How Namibia fares in the 2010 Trafficking in Persons Report

Some people have written to ask why SAAHTT as an organisation focuses on the whole SADC region. Addressing trafficking within the SADC bloc as a whole is indeed a very daunting task. In fact, human trafficking alone is big enough a problem without even going further to look at human trafficking within all the SADC states. However, for us this represents an innovative approach to the whole challenge of trafficking. While there is internal trafficking, it is commonly understood that human trafficking involves the crossing of national borders. It is essentially a transnational crime and therefore any effective attempt to address it should be focused on bordering countries.

We continue with our analysis of the US State Department Human Trafficking Report of 2010. So we have looked at Zimbabwe and Zambia and clearly Zambia is making significant efforts to address human trafficking. This is particularly in view of the enactment of its Anti-Human Trafficking Act. In this post we will go on to look at Namibia. The country is a Tier 2 country-it does not comply with the minimum standards of the addressing trafficking but is making significant efforts to comply or to address the crime. With regards to minimum standards, the benchmark is the Trafficking Victims Protection Act (TVPA). We will explain more on the TVPA in a later post suffice to state that it is a landmark legislative instrument in the United States that is used to combat trafficking.

Namibia

Namibia

Namibia is a source, transit and destination country for victims of trafficking. Children are trafficked and forced into child labour in agriculture, domestic servitude and charcoal production among other things. They are also transported by truck drivers to countries such as Angola and South Africa and are forced into prostitution.

We will use the same format we used to look at the Zambian country narrative, the same format in the Trafficking in Persons Report. We will look at the three P’s, which is, Prosecution, Protection and Prevention.

Prosecution: The National police and the Ministry of Justice did not handle any trafficking cases in 2009. The government, however, enacted the Prevention of Organised Crime Act which explicitly criminalises all forms of human trafficking. The penalties for traffickers are sufficiently deterrent as traffickers can be incarcerated for up to 50 years. Other pieces of legislation such as the Labour Act and the Draft Child Care and Protection Bill sufficiently or will sufficiently address forced labour and child rights issues. The police ran an anti trafficking hotline for suspected trafficking cases tip-offs.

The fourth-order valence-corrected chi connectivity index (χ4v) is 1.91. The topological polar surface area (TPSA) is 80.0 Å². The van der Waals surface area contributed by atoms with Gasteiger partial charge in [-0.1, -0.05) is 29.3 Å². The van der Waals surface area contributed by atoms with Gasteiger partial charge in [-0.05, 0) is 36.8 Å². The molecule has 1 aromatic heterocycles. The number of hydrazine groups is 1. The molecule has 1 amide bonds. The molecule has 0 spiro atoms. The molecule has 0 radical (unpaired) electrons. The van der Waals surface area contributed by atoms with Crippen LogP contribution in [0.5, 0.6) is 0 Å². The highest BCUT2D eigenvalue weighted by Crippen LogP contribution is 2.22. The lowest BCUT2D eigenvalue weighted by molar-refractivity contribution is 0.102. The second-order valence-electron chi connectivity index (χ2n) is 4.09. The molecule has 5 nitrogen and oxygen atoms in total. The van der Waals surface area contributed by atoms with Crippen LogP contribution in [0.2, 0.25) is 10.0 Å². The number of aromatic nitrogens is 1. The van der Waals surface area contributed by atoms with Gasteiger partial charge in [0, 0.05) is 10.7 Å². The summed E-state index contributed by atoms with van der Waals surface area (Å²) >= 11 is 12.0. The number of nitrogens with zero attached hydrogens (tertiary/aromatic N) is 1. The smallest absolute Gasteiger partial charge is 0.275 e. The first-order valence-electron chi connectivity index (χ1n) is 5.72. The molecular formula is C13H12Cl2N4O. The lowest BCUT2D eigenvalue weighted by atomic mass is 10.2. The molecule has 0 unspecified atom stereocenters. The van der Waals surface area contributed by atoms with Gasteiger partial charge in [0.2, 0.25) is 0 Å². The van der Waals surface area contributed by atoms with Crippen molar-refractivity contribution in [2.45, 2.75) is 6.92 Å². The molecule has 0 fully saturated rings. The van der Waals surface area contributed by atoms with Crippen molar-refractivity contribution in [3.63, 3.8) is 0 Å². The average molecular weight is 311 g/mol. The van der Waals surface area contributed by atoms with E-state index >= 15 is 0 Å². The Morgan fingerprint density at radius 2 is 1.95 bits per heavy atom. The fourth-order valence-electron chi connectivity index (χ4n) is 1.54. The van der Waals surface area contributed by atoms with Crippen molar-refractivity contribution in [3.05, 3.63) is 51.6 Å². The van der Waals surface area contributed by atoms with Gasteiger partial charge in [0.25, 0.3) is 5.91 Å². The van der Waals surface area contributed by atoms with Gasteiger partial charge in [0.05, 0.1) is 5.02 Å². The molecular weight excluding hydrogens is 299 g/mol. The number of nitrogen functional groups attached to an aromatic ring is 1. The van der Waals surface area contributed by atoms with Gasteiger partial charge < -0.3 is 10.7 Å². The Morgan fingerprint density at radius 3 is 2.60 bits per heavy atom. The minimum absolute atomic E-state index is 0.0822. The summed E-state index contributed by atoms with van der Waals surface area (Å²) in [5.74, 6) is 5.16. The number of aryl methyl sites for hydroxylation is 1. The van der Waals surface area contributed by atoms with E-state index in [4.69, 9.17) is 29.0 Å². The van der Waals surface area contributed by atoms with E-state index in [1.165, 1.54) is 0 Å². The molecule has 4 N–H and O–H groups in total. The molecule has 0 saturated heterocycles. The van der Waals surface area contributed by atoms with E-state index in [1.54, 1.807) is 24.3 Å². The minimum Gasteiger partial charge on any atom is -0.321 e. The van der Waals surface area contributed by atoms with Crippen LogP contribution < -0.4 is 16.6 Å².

Protection: Due to the lack of financial capacity to offer support to victims of trafficking, the Government of Namibia worked to ensure victims access services offered by non state actors. The government has no formal procedure of referring victims to organisations that can assist although the police have the responsibility of ensuring that victims access short term shelter and assistance. Over a 100 cases of child labour were handled by the Ministry of Labour and Social Welfare while the Ministry of Gender Equality and Child Welfare handled 3 trafficking cases. The MGECW also created a national database for gender based violence and this will also contain statistics on forced labour and trafficking. Government officials also began renovating 13 houses across the country to house victims of violence and trafficking although these safe houses will mainly cater for women. It is also important to note that there is still limited understanding of what constitutes trafficking thereby giving rise to concern that some victims of trafficking may have slipped through the system.

Prevention: The government launched a country wide media campaign to raise awareness on gender based violence and trafficking encouraging people to report suspected cases. The Ministry of Home Affairs worked with UNICEF and came to an agreement to have offices at hospitals and to deploy mobile units to provide birth certificates to newborns and identity documents to orphans and vulnerable children. Although there was training for some government officials, the numbers were fewer than the training provided in the year 2008.

While the country took the notable step of enacting anti trafficking legislation there is now clearly the need to build capacity to enforce this legislation. There is also a need to continue to conduct anti trafficking awareness raising campaigns. The government should also come up with formal procedures of referring victims to non government agencies especially as it currently does not the capacity to assist trafficking victims. For the full Namibia country narrative in the Trafficking in Persons report go here.

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